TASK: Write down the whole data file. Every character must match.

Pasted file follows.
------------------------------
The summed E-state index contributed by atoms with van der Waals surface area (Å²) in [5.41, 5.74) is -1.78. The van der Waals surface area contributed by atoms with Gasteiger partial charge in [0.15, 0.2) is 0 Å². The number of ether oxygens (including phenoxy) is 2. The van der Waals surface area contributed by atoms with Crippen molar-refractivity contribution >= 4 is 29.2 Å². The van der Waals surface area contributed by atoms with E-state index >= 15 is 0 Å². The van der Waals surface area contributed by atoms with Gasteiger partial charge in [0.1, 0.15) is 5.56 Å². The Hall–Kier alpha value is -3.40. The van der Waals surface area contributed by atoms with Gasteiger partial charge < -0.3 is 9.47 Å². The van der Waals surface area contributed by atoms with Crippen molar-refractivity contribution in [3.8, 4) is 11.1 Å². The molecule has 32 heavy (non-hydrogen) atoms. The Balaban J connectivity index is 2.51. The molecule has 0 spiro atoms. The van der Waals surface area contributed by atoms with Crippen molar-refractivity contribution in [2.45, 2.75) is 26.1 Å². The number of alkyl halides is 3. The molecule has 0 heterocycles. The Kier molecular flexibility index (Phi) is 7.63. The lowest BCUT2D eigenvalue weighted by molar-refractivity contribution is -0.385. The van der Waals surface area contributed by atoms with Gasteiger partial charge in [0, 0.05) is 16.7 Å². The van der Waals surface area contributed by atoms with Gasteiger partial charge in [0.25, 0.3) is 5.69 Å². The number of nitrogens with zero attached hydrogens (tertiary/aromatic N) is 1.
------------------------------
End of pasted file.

The summed E-state index contributed by atoms with van der Waals surface area (Å²) in [5.41, 5.74) is -1.78. The van der Waals surface area contributed by atoms with Gasteiger partial charge in [0.15, 0.2) is 0 Å². The number of ether oxygens (including phenoxy) is 2. The van der Waals surface area contributed by atoms with Crippen molar-refractivity contribution >= 4 is 29.2 Å². The van der Waals surface area contributed by atoms with E-state index >= 15 is 0 Å². The van der Waals surface area contributed by atoms with Gasteiger partial charge in [0.1, 0.15) is 5.56 Å². The Hall–Kier alpha value is -3.40. The van der Waals surface area contributed by atoms with Gasteiger partial charge < -0.3 is 9.47 Å². The van der Waals surface area contributed by atoms with Crippen molar-refractivity contribution in [3.8, 4) is 11.1 Å². The molecule has 32 heavy (non-hydrogen) atoms. The Balaban J connectivity index is 2.51. The molecule has 0 spiro atoms. The van der Waals surface area contributed by atoms with Crippen molar-refractivity contribution in [2.45, 2.75) is 26.1 Å². The number of alkyl halides is 3. The molecule has 0 heterocycles. The Kier molecular flexibility index (Phi) is 7.63. The lowest BCUT2D eigenvalue weighted by molar-refractivity contribution is -0.385. The van der Waals surface area contributed by atoms with Gasteiger partial charge in [0, 0.05) is 16.7 Å². The van der Waals surface area contributed by atoms with Gasteiger partial charge in [0.25, 0.3) is 5.69 Å². The number of nitrogens with zero attached hydrogens (tertiary/aromatic N) is 1.